A splendid one gallon porcelain water-jug was brought in and placed on the giant's table beside the garden fork and the garden spade and the great sword.

So much for the giant.

Mr Tibbs then had the footmen move a small delicate table and two chairs alongside the giant's table. This was for the Queen and for Sophie. The fact that the giant's table and chair towered far above the smaller table simply could not be helped.

All these arrangements were only just completed when the Queen, now fully dressed in a trim skirt and cashmere cardigan, entered the Ballroom holding Sophie by the hand. A pretty blue dress that had once belonged to one of the Princesses had been found for Sophie, and to make her look prettier still, the Queen had picked up a superb sapphire brooch from her dressing-table and had pinned it on the left side of Sophie's chest. The Big Friendly Giant followed behind them, but he had an awful job getting through the door. He had to squeeze himself through on his hands and knees, with two footmen pushing him from behind and two pulling from the front. But he got through in the end. He had removed his black cloak and got rid of his trumpet, and was now wearing his ordinary simple clothes.

As he walked across the Ballroom he had to stoop quite a lot to avoid hitting the ceiling. Because of this he failed to notice an enormous crystal chandelier. Crash went his head right into the chandelier. A shower of glass fell upon the poor BFG. 'Gunghummers and bogswinkles!' he cried. 'What was that?'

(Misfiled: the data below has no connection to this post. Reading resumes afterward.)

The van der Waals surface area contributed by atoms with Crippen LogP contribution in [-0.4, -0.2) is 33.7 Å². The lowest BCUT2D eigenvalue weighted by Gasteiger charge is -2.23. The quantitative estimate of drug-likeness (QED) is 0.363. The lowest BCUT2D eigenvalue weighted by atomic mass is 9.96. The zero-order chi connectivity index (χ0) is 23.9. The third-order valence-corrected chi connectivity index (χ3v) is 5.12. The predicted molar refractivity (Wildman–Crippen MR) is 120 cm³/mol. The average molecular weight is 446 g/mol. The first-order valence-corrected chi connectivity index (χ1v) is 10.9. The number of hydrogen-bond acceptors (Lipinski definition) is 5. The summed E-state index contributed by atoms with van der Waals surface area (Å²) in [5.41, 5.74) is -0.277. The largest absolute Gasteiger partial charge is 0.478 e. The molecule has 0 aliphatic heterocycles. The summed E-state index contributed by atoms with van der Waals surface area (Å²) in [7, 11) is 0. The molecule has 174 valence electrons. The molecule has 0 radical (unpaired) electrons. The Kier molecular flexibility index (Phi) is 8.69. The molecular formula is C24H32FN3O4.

'It was Louis the Fifteenth,' the Queen said, looking slightly put out.

'He's never been in a house before,' Sophie said.

Mr Tibbs scowled. He directed four footmen to clear up the mess, then, with a disdainful little wave of the hand, he indicated to the giant that he should seat himself on top of the chest-of-drawers on top of the grand piano.

'What a phizz-whizzing flushbunking seat!' cried the BFG. 'I is going to be bug as a snug in a rug up here.'

'Does he always speak like that?' the Queen asked.

'Quite often,' Sophie said. 'He gets tangled up with his words.'

The BFG sat down on the chest-of-drawers-piano and gazed in wonder around the Great Ballroom. 'By gum-drops!' he cried. 'What a spliffling whoppsy room we is in! It is so gigantuous I is needing bicirculers and telescoops to see what is going on at the other end!'

Footmen arrived carrying silver trays with fried eggs, bacon, sausages and fried potatoes.

At this point, Mr Tibbs suddenly realized that in order to serve the BFG at his twelve-foot-high-grandfather-clock table, he would have to climb to the top of one of the tall step-ladders. What's more, he must do it balancing a huge warm plate on the palm of one hand and holding a gigantic silver coffee-pot in the other. A normal man would have flinched at the thought of it. But good butlers never flinch.

Up he went, up and up and up, while the Queen and Sophie watched him with great interest. It is possible they were both secretly hoping he would lose his balance and go crashing to the floor. But good butlers never crash.

At the top of the ladder, Mr Tibbs, balancing like an acrobat, poured the BFG's coffee and placed the enormous plate before him. On the plate there were eight eggs, twelve sausages, sixteen rashers of bacon and a heap of fried potatoes.

'What is this please, Your Majester?' the BFG asked, peering down at the Queen.

'He has never eaten anything except snozzcumbers before in his life,' Sophie explained. 'They taste revolting.'